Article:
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RBL and Whitelist, which one comes first? Legitimate emails getting bounced

Discussion in 'E-mail Discussion' started by [email protected], Aug 17, 2006.

  1. Roy@ENHOST

    [email protected] Well-Known Member

    Mar 5, 2002
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    Los Angeles California
    Hi guys,

    Some of you might have installed a module to query the RBLs whenever an email comes in.
    Ive always wondered if the email will be rejected if the sender IP is listed in the RBL lists BUT the email itseld is whitelisted by the recipient.
    By right, the whitelist should come first before the RBL but I have the impression that what happens is the other way round.

    Let me hear your take on this.
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  2. lloyd_tennison

    lloyd_tennison Well-Known Member

    Mar 12, 2004
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    Depends on how your RBL's are installed.

    # Check sending hosts against DNS black lists.
    # Reject message if address listed in blacklist.
    deny message = Message rejected because $sender_fullhost \
    is blacklisted at $dnslist_domain see $dnslist_text
            !hosts = +relay_hosts
            !authenticated = *
            dnslists = : \
   : \
   : \
   : \
   : \
   : \
   : \
   : \
   : \
            !domains = +rbl_bypass
            !hosts = +rbl_whitelist
    #**# DNSBL List End
    is what I use and I know it works.

    (From Rvskin, etc.)
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  3. RickG

    RickG Well-Known Member

    Feb 28, 2005
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    North Carolina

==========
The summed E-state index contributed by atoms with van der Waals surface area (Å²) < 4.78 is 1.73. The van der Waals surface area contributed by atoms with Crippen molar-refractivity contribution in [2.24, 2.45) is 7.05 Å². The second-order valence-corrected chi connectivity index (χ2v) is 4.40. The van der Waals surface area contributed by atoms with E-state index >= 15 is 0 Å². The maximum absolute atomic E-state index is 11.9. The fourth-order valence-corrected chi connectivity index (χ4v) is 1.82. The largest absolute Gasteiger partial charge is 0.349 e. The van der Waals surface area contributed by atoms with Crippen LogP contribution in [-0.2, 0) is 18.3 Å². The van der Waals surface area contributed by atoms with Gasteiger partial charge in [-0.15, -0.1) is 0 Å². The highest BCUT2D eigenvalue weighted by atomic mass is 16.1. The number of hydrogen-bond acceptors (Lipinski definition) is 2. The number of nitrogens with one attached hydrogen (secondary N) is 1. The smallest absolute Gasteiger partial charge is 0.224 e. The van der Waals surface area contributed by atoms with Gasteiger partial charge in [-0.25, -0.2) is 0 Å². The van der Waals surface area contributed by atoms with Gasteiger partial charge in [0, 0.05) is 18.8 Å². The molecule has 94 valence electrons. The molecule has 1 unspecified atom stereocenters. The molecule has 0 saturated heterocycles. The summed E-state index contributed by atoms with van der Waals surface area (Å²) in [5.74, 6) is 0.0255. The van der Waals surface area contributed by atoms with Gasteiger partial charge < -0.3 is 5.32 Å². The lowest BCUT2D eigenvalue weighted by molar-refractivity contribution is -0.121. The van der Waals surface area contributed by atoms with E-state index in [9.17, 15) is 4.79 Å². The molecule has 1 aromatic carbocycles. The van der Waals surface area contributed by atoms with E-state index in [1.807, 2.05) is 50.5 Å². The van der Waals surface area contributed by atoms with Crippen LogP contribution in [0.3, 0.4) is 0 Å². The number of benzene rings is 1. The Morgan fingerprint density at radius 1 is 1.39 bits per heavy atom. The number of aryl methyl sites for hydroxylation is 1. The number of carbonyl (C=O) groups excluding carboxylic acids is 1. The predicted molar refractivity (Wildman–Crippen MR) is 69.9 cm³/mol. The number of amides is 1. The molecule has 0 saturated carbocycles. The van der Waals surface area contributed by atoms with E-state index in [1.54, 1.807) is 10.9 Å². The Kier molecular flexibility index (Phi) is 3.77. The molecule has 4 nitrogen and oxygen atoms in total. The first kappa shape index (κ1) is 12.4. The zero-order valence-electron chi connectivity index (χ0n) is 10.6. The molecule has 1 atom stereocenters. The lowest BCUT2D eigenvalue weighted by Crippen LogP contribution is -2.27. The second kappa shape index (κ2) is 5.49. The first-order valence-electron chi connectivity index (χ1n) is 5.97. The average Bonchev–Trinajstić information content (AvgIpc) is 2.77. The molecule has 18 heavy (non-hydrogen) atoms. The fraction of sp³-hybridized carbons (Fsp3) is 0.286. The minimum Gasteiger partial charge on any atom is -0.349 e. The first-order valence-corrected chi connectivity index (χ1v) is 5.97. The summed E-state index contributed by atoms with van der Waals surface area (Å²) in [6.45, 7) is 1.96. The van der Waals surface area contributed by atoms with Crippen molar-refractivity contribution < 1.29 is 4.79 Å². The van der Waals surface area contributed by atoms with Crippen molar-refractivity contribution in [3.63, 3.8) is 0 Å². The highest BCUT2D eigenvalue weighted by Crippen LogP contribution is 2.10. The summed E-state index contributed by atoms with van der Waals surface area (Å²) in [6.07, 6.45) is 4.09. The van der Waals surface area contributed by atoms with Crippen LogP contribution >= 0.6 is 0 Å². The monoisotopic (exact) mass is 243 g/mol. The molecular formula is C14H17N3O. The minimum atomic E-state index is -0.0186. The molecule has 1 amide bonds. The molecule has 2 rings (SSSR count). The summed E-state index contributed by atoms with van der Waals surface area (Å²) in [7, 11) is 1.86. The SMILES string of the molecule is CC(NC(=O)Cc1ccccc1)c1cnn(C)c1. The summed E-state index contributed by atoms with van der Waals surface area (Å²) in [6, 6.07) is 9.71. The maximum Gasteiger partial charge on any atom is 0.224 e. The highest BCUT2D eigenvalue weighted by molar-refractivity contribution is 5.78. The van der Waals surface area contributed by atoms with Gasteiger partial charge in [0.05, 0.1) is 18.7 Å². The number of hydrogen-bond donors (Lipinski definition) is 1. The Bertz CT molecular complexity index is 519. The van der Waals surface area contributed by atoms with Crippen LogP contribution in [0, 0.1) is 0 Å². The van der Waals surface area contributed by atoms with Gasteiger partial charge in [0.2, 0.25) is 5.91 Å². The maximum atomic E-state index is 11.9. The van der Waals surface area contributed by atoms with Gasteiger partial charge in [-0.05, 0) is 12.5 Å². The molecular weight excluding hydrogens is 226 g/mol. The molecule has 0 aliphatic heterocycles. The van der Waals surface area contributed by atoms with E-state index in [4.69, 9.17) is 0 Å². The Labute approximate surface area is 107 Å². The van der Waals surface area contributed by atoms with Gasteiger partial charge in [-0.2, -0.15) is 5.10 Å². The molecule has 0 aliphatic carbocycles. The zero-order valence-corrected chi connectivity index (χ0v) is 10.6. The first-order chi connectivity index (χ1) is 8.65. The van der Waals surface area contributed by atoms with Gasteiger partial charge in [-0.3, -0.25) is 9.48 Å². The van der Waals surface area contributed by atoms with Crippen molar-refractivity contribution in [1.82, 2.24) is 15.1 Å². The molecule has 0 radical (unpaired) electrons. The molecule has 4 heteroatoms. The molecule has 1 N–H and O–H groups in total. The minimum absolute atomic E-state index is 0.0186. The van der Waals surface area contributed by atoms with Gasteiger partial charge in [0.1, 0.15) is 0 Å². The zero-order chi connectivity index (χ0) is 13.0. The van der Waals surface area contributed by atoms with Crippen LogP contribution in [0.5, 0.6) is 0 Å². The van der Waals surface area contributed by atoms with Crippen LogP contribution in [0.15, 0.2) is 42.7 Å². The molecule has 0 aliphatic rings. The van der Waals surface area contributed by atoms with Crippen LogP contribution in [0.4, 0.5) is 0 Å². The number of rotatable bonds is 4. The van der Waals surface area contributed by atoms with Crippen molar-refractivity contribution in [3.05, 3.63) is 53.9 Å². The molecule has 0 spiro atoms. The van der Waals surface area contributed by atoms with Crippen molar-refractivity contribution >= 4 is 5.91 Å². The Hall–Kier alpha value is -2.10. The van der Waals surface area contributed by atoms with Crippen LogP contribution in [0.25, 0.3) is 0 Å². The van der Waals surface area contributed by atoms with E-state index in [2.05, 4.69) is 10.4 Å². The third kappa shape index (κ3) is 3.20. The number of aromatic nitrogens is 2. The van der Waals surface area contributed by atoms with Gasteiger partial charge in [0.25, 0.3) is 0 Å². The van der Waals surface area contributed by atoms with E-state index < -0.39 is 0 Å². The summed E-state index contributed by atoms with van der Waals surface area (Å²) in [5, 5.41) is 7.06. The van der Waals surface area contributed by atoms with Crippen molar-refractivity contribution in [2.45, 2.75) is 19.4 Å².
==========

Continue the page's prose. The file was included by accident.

Roy: In addition to Lloyd's example, if the RBL ACL is set up correctly, you may need to look at an actual message header to insure the user has whitelisted the correct information.

    And while on the subject of "which comes first," I've always wondered if there is a preferred order in which the anti-spam tests should be placed in the ACL, particularly as they relate to the verify recipient (aka user unkown) process.

    For example, let's say you are using a combination of:

    - HELO/EHLO tests
    - RBL Checks
    - Reverse Host Lookup
    - Sender Verify

    We've got things set up so that when a message arrives ...

    1) It goes through various HELO/EHLO tests (quick and easy on resources). Rejected if does not pass.
    2) If the message passes #1, a recipient check is performed and rejected if user is unkown. Of course Jonathan's Dictionary Attack script is at the very top of the stack.
    3) If it passes #2, it is checked against various RBL's
    4) If it passes #3, an rDNS check is performed (can lead to some false positives - we have to maintain a whitelist)
    5) If the message gets through #4, a sender/callout takes place
    6) Finally, the message is accepted and handed off to MailScanner / SpamAssassin.

    I've seen some examples where the recipient verification is done further down in the process (i.e. RBL checks take place regardless of whether the mail is addressed to a valid user). Our objective was to cut down on resources and unnecessary queries. But are we better off having a spam source see we are verifying against RBLs and never seeing the user unkown?

    Not certain there is a right answer. Anyone have any thoughts on the above? Thx -
    #3 RickG, Aug 17, 2006
    Last edited: Aug 17, 2006
  4. chirpy

    chirpy Well-Known Member Verifed Vendor

    Jun 15, 2002
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    Go on, have a guess
    There's two ways I'd look at it:

    1. Verify first then RBL - you may be giving amunition to the spammer since they will know which address doesn't work and which is being bounced from an RBL and may simply develop a database that way. I doubt they'd bother with this at all, but it leaves the opportunity there

    2. Check RBL and then verify. Maintains a consistent approach, i.e. block all spam from anyone on RBL's equally. Downside is that if the account didn't exist anyway (i.e. the verify would fail) you're wasting resources on an RBL lookup

    My preference would probably be:

    1. Dictionary attack ACL

    2. Protocol checks (EHLO,HELO, etc)

    3. rDNS check (be careful with this as you mentioned)

    4. RBL checks

    5. Verify recipient

    6. Verify sender/callout

    The reason for the Dictionary attack being first is that if you reject emails at this stage, any 4 in a row of _any_ of the checks will prompt it to be put in exim_deny and blocked entirely without the need for subsequent checks for the duration of the block.
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